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Moore County Seat, Texas Panhandle
Junction of US 87 and 287, and Hwy 152
34 miles S of Strafford
49 miles N of Amarillo
71 miles W of Pampa
Population: 13,747 (2000) 12,871(1990)

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According to the State Travel Guide, Dumas offers "scenic beauty in rugged canyons and hills of Canadian River brakes."
West Texas sunset, Dumas, Texas
West Texas sunset 10 miles outside of Dumas

Photo courtesy James Feagin, 2001

Dumas History in a Pecan Shell

Dumas’ namesake was Louis Dumas, an investor in the Texas railroad lands. Dumas formed the Panhandle Townsite Company. He and other investors saw unlimited opportunitiest here and after forming the Moore County Township Company, the town that was to bear his name was platted.

The first building housed the company office, a hotel, a general store, and the first post office. When Moore County was organized, Dumas became the county seat and a courthouse soon joined the other buildings.

In the early 1890s the town was devastated when grasshoppers ate nearly all of Moore County’s flora. The following year a severe winter drove away many of the county’s pioneers, depleting the population nearly to extinction. It was so bad that even Mr. Dumas himself “went back where he came from.”

The town may be on the list of ghost towns if it wasn’t for the tenacity of the Nield family who toughed it out. The town was without a railroad connection and any building material or supplies had to be brought overland from Amarillo.

With a population of less than fifty people, Dumas was a town living on the edge, both literally and figuratively when it was announced a railroad was planning on building through town. The population almost instantly quadrupled, which meant that it barely reached 100 people

The railroad venture failed, but the seed was sown for growth, nonetheless. The population doubled to 200 residents.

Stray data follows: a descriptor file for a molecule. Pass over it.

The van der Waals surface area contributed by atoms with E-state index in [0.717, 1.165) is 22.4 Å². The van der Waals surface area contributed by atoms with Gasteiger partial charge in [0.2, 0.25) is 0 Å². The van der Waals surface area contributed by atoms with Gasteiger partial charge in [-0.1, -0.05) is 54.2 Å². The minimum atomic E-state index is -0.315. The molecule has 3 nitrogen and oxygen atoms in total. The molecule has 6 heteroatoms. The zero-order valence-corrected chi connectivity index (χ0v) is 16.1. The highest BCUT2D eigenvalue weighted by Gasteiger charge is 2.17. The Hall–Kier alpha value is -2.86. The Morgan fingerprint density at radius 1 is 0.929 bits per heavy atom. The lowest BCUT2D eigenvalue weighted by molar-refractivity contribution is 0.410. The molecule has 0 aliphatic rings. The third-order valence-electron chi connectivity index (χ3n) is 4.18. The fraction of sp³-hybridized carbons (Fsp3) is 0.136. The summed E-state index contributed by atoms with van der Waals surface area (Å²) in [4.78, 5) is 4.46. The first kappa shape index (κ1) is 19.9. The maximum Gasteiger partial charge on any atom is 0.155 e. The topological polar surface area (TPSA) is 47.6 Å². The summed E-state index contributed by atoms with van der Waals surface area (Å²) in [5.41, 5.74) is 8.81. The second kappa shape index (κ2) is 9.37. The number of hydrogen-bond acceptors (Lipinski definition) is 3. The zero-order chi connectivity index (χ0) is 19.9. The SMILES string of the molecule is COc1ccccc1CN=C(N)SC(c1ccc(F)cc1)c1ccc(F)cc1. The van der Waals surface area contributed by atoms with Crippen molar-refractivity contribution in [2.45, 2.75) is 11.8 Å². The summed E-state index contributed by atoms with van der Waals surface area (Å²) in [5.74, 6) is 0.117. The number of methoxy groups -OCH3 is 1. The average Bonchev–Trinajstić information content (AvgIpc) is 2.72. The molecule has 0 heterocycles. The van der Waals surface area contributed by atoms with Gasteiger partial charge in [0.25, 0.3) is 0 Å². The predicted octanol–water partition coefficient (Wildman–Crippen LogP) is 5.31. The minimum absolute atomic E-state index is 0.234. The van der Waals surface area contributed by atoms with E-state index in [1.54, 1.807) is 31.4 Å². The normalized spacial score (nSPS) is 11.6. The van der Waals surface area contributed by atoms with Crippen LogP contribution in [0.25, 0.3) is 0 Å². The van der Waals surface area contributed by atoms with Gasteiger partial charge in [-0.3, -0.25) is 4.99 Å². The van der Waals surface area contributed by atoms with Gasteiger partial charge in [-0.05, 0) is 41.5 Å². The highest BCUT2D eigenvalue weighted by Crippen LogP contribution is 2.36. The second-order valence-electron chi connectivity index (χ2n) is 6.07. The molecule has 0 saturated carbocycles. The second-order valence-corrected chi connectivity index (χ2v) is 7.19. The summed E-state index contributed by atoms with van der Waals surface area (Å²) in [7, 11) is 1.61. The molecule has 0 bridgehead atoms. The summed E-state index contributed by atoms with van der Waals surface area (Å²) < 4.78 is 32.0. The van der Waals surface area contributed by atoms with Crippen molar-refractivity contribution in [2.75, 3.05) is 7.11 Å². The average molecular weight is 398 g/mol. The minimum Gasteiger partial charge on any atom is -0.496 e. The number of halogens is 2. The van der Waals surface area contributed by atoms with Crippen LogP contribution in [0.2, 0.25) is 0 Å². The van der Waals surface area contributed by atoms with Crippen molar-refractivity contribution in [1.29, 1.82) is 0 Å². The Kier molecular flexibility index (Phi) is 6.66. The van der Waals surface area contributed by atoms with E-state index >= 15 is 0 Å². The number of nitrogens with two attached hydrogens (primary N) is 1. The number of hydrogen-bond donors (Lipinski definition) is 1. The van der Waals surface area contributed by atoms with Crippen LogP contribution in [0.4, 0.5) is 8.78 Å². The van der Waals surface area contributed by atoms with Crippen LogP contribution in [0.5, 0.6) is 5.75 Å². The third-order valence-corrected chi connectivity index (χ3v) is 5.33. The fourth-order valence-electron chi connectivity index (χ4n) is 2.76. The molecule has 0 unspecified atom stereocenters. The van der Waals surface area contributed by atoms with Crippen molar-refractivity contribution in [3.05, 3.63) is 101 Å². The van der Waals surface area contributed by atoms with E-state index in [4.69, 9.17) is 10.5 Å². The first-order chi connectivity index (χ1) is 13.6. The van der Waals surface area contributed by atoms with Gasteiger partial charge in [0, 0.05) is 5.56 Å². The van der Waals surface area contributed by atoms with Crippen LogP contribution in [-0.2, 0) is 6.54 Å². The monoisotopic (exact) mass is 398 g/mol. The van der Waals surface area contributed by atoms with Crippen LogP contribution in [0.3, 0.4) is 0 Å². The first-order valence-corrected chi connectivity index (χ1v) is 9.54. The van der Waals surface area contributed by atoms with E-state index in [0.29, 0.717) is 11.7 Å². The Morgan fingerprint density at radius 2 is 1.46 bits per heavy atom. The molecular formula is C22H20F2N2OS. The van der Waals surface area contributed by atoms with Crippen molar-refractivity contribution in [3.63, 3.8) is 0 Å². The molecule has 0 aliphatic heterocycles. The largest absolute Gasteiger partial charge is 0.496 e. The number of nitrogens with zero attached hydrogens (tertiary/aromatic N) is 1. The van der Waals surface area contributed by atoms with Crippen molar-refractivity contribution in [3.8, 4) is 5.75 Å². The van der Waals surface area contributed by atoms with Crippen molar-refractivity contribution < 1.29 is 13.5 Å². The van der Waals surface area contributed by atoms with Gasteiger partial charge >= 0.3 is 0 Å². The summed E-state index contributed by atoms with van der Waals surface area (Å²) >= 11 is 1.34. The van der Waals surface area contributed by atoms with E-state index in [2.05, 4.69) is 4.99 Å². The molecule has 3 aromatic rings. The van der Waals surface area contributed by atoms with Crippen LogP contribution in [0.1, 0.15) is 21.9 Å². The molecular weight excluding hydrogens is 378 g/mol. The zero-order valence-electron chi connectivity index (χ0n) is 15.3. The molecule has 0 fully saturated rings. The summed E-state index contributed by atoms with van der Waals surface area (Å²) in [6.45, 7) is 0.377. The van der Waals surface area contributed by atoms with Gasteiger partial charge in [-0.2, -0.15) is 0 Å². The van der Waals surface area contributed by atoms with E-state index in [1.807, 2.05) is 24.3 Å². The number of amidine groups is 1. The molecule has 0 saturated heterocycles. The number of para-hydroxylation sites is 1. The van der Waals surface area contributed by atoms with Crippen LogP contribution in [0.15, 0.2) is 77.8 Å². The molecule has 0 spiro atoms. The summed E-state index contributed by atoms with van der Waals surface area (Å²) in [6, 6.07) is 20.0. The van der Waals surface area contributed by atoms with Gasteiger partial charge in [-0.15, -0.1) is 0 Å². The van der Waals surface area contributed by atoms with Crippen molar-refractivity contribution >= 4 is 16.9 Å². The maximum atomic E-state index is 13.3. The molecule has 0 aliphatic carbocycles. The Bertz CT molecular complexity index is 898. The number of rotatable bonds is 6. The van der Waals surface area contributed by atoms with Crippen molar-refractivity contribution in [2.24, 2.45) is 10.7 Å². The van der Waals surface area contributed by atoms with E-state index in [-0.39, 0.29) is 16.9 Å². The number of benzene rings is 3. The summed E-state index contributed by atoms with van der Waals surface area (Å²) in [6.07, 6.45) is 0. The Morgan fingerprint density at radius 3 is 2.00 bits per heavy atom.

Finally, in the mid 1920s, oil and natural gas were discovered and residents were beginning to feel things were finally changing for the better.

A railroad (the North Plains and Santa Fe) finally arrived in 1931 and despite the Great Depression, Dumas expanded. A new courthouse was built and a fire department was organized. The town received its first paved streets.

Dumas surprised the census department by reaching 2,500 people at the height of the Great Depression. The installation of several carbon black plants swelled the population to over 6,000 by 1950.

The drilling of new water wells and the building of new petro-chemical facilities increased the population to new heights. In 1960 it was 8,477 in 1960 and twenty years later it had reached over 12,000.

By 2000 it had reached a population nearing 14,000.

Evelyn Theater, Dumas, Texas
The Evelyn Theater in Dumas
Photo courtesy Billy Smith, June 1999

Dumas Attractions

  • Moore County Courthouse
  • Eight City Parks
  • "Windows on the Plains" Museum -
    1820 S. Dumas Ave. 806-935-3113
  • Lake Meredith - Southeast of Dumas
    Fishing, swimming, boating and water skiing.
  • Dumas Hotels - Book Your Hotel Here & Save
  • Entering Dumas

    Photo courtesy James Feagin, 2001
    Dumas Chronicles
    Dumas, Texas, 1920 by Louise George
    Mill Boyd - "The first I remember of Dumas was the first night we got here. It was along in April or May, and we were out of Dumas a few miles in a Model T car coming from Amarillo, and a rain had just gone through and cleaned everything off, and it looked so pretty. There was not a tree, not a fence - nothing. Out about three miles, along about the Stallwitz farm, I looked and I could see the town. I could see that white courthouse with that cupola on top with just a few houses here and there, dotted around. Dumas was so little and it looked so lonesome. I thought, 'Oh dear! Where have I come to?'...